PORTLAND – Construction crews building a new elephant habitat at the Oregon Zoo discovered human remains believed to be part of a century-old cemetery.
The remains of nine people were thought to belong to residents of the Hillside Farm, part of Multnomah County's poor farm, a 160-acre farm located on the site in Washington Park, which operated from 1868 to 1911.
This is the second time the zoo has come across human remains during a construction project. In 2008, remains were discovered while the zoo was building the Predators of the Serengeti exhibit. Those remains were buried nearby.
Zoo managers were reportedly aware of the property’s history, and historical documents show a cemetery was located near the zoo’s southern border but precise boundaries were unclear.
Workers halted construction in the area while an archaeological investigation and recovery was under way. Officials plan to re-inter the remains at a nearby site on zoo grounds.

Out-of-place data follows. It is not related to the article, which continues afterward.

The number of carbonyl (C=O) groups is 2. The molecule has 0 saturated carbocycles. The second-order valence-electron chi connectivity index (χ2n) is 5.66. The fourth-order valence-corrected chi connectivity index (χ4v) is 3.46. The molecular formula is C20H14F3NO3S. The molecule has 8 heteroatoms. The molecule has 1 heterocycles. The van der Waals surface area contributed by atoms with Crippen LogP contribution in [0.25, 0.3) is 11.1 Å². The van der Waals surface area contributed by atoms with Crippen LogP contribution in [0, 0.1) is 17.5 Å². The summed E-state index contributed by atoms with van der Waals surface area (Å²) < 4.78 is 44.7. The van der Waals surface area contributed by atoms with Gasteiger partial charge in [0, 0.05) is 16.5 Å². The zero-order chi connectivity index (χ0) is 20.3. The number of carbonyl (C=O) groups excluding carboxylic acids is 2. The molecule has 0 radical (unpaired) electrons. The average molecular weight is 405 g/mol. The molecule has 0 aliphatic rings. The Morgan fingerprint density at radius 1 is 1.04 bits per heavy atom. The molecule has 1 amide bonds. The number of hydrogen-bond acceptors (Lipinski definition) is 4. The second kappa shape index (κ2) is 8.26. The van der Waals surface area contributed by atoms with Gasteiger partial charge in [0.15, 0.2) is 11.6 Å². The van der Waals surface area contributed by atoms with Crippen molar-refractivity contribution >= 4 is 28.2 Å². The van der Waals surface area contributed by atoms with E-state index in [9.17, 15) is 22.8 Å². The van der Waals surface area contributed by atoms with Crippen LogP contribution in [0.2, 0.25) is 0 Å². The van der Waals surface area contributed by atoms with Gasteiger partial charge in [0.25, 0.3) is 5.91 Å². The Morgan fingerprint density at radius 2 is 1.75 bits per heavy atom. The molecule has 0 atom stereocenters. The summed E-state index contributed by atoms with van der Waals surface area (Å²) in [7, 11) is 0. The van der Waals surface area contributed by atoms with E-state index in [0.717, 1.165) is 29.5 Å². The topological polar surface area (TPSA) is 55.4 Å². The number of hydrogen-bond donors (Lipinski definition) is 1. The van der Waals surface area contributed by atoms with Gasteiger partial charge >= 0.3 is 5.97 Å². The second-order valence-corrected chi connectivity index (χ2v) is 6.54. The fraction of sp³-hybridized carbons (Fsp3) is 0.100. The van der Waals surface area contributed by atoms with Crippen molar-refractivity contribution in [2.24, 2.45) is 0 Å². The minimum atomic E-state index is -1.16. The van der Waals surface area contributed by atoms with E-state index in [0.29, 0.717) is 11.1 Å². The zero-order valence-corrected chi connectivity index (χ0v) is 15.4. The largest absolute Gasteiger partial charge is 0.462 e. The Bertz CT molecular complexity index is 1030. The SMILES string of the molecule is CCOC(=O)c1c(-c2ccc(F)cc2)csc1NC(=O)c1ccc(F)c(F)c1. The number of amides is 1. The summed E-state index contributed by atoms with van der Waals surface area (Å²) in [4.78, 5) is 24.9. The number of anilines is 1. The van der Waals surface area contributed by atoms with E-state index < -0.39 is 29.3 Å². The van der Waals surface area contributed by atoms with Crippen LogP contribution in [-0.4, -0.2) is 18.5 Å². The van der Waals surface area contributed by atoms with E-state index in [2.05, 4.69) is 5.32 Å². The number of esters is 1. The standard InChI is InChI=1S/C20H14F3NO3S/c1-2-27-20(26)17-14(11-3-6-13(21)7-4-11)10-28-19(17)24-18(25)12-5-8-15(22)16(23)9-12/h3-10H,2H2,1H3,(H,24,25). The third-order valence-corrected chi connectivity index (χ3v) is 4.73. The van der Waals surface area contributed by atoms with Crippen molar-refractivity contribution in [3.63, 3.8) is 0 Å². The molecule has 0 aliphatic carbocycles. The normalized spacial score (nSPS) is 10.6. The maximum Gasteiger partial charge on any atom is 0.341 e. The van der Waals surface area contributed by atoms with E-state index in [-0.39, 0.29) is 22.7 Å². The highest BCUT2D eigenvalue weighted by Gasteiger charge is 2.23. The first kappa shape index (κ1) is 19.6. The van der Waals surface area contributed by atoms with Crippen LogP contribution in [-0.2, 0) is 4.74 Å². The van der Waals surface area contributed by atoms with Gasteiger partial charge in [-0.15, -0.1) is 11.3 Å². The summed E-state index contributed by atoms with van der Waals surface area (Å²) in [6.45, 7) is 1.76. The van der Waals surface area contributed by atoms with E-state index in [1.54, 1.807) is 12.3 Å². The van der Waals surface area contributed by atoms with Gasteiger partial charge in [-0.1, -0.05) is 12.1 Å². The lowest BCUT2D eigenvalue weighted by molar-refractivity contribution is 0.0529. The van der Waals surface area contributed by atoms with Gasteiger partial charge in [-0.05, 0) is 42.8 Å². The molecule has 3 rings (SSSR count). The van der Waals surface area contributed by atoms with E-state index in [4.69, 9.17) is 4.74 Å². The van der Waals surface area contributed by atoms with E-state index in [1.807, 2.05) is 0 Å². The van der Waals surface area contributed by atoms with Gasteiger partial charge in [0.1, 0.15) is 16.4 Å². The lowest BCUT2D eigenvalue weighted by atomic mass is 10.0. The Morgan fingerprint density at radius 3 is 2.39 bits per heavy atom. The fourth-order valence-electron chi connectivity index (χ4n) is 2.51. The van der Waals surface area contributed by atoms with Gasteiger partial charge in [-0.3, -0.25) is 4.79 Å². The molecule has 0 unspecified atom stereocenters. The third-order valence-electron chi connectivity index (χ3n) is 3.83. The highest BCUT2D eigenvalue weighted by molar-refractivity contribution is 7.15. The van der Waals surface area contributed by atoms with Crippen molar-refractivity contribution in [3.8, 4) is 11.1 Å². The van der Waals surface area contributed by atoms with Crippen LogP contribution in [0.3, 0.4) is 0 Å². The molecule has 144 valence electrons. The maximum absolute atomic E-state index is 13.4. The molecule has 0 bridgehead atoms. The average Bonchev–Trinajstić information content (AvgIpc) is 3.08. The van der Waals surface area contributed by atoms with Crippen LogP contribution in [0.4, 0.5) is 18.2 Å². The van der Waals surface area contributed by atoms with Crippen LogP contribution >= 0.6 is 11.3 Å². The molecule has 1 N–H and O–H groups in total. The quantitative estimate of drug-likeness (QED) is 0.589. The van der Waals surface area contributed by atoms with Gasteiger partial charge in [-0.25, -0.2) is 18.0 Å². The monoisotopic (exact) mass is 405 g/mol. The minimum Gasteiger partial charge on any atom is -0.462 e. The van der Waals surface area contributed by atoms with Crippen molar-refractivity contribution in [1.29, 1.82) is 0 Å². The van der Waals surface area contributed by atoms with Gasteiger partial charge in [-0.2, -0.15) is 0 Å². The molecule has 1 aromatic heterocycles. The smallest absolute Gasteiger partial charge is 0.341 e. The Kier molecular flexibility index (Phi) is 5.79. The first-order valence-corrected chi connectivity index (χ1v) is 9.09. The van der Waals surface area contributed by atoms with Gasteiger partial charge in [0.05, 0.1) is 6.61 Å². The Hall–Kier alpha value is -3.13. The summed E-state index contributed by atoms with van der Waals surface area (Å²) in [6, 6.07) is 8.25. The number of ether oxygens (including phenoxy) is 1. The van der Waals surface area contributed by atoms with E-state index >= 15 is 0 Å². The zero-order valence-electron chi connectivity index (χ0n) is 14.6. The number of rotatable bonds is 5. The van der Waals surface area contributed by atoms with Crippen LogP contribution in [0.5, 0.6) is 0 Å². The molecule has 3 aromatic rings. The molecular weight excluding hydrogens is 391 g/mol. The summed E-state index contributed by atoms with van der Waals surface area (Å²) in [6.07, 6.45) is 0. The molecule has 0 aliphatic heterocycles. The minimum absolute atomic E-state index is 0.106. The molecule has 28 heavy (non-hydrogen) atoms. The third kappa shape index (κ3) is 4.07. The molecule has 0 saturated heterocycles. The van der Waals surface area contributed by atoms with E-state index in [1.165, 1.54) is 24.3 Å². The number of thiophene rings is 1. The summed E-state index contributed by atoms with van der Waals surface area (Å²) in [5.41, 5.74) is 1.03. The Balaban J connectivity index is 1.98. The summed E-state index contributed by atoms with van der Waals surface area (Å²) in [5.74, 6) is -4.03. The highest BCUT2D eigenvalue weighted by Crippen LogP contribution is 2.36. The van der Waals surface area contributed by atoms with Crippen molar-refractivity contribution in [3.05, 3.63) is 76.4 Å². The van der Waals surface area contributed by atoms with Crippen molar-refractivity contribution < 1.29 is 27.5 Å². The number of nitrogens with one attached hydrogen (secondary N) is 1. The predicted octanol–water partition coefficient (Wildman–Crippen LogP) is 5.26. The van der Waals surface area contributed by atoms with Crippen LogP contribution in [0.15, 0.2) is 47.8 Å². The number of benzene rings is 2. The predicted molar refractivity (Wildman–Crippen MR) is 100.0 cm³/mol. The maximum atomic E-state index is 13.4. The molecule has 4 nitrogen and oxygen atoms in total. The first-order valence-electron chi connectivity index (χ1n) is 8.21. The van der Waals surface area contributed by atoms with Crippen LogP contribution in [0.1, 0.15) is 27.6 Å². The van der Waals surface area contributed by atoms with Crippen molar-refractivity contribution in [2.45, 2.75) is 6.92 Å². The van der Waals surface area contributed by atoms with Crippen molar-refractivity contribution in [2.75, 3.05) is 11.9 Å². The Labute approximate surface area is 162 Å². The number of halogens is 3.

“Based on the information available, we believe these were residents of a poor farm operated by the county here more than a hundred years ago,” said Heidi Rahn, director of the Better Zoo Program, which oversees construction projects funded by the 2008 zoo bond. “We are treating these remains with the utmost dignity and respect, and we will return them to a resting place close to where they were found.”
Construction on the exhibit will proceed once the remains have been recovered.